Here at TCG, we’ve been talking a lot lately about the benefits of the root of trust. That’s because at the foundation of computing, most of our devices, networks and applications are inherently untrustworthy. In our continued quest to connect everything from the office PC to the factory to home thermostats, we forgot that somewhere, somehow, we must ensure that private data and communications should be protected.
The root of trust helps do just that. By building devices that can be “trusted,” other services and devices can then operate with assurance.
A recent article from TCG highlights one timely and important use for trust – to secure access of mobile devices over wireless networks. Most of us routinely connect wirelessly, despite potential risks.
The article notes “…mobile computers usually have a Wireless Network adapter that can connect to wireless network access points (WAP). A WAP can be connected to the Internet or to the corporate intranet and it can be configured to authenticate a user. Also, a WAP can provide secured connections to prevent eavesdropping.
In a network setup with a single WAP, a Pre Shared Key (password) is configured in the WAP wireless configuration. The same password is entered on the laptop during the wireless network setup. This password is used to authenticate a WAP client and to secure the connection. In networks with multiple WAPs, the configurations and authentication method is centrally managed.”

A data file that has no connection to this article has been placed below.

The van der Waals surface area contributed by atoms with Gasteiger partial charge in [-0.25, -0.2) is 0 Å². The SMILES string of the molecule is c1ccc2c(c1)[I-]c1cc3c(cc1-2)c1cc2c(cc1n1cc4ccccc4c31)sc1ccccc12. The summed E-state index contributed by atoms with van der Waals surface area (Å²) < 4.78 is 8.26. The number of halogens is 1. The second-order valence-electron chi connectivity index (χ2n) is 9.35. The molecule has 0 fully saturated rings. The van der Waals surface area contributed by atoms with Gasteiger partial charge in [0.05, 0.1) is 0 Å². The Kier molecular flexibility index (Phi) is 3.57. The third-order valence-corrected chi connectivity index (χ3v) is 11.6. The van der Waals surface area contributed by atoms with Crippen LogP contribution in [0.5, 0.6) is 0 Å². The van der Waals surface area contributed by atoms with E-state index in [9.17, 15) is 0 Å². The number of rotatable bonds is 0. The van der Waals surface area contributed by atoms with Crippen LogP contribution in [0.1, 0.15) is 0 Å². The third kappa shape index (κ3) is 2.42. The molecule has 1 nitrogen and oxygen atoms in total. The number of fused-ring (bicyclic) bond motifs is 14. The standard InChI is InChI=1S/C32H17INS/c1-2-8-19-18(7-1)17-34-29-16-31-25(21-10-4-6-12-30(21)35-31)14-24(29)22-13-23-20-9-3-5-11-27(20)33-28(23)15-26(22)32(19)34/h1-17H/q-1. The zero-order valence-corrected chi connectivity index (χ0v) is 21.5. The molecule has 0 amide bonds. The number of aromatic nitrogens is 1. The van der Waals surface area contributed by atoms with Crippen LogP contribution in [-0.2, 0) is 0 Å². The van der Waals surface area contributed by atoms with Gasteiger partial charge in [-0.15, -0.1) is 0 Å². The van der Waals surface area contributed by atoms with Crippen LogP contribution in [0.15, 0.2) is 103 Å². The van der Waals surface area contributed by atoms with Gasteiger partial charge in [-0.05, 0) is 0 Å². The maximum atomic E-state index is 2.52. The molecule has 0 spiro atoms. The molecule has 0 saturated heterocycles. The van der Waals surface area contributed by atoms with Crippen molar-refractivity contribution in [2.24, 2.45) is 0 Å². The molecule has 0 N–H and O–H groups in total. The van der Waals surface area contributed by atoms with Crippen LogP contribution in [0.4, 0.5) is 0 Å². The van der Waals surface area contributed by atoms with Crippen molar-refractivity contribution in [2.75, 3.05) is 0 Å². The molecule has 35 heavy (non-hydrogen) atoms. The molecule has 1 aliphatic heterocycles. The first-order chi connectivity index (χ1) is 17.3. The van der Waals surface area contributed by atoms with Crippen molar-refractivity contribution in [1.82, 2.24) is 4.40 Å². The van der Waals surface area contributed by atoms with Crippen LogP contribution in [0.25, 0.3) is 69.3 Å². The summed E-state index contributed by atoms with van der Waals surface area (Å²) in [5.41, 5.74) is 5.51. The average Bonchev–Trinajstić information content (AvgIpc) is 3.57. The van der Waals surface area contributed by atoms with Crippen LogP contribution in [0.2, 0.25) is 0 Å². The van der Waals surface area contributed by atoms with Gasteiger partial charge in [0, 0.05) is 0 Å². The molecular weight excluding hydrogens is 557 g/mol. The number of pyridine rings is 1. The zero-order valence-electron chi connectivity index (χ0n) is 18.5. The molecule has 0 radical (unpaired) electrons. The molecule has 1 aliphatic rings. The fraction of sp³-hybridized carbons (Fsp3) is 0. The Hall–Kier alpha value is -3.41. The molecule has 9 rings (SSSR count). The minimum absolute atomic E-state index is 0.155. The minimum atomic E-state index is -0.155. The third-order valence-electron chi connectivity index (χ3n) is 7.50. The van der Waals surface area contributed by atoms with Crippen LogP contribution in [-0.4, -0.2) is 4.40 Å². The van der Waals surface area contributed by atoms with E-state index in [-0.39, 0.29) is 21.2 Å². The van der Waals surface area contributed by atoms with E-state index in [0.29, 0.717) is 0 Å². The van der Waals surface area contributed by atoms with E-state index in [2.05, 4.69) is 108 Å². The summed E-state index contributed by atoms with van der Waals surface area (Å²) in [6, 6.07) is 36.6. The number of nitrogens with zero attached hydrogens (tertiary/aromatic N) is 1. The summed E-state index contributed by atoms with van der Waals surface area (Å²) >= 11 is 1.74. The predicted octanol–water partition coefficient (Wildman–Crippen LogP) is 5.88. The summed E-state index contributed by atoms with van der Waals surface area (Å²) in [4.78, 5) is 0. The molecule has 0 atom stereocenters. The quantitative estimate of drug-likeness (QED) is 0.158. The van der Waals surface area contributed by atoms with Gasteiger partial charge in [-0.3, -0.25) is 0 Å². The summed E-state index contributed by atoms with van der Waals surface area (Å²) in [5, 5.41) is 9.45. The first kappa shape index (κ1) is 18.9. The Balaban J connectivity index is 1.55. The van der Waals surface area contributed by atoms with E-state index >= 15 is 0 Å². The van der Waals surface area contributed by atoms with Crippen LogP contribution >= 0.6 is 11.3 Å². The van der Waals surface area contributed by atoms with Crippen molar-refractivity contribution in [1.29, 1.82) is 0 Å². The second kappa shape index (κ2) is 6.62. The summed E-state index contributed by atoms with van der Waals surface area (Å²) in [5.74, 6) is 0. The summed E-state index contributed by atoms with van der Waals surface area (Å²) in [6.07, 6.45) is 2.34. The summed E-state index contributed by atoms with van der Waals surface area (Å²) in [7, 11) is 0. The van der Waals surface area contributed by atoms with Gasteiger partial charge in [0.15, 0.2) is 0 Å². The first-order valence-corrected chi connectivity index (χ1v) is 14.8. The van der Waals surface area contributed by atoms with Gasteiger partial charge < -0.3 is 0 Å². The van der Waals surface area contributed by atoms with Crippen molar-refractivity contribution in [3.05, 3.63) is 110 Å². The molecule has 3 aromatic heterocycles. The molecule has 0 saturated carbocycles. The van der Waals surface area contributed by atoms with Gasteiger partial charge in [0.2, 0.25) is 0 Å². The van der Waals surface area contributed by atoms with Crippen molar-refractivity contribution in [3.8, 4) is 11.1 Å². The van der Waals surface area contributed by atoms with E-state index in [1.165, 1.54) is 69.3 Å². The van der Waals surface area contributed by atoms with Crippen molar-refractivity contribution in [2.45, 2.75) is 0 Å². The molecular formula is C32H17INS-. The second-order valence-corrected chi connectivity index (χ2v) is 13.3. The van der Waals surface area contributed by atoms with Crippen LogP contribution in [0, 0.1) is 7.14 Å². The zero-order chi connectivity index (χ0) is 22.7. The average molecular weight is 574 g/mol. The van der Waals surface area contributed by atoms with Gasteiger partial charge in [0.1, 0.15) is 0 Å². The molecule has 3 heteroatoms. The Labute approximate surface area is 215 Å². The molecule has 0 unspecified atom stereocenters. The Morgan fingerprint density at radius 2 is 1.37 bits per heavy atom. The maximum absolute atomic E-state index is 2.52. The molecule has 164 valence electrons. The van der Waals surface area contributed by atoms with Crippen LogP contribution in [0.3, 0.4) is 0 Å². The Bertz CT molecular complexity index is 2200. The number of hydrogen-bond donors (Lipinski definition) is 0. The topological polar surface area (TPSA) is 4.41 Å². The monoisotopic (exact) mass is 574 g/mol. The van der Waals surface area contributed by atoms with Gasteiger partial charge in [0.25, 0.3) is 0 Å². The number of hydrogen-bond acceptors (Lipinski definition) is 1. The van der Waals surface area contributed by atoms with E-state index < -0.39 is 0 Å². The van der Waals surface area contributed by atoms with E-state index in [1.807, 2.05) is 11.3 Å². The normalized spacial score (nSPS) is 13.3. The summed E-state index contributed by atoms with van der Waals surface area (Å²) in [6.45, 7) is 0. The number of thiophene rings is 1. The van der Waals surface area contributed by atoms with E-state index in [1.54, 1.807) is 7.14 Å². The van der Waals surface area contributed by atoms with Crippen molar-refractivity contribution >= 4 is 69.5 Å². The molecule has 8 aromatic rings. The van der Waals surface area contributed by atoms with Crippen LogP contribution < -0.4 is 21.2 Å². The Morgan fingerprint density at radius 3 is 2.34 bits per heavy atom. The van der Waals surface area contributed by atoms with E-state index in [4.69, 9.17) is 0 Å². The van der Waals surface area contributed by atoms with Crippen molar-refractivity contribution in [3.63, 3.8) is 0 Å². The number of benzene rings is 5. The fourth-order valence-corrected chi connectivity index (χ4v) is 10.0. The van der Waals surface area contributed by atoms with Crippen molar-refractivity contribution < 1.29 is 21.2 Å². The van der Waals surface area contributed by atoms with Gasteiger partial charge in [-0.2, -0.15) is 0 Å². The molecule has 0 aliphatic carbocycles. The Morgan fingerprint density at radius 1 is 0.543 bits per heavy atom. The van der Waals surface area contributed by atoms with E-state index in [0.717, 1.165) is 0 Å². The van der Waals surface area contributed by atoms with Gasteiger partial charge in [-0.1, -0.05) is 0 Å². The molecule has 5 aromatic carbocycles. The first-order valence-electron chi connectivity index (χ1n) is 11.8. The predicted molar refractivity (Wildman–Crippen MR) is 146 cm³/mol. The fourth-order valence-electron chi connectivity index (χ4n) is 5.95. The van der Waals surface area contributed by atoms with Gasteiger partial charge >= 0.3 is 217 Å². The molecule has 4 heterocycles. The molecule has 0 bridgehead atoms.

Read here and learn more about how this works and how enterprises can work with existing tools and technologies.
Membership in the Trusted Computing Group is your key to participating with fellow industry stakeholders in the quest to develop and promote trusted computing technologies.
Standards-based Trusted Computing technologies developed by TCG members now are deployed in enterprise systems, storage systems, networks, embedded systems, and mobile devices and can help secure cloud computing and virtualized systems.
Trusted Computing Group announced that its TPM 2.0 (Trusted Platform Module) Library Specification was approved as a formal international standard under ISO/IEC (the International Organization for Standardization and the International Electrotechnical Commission). TCG has 90+ specifications and guidance documents to help build a trusted computing environment.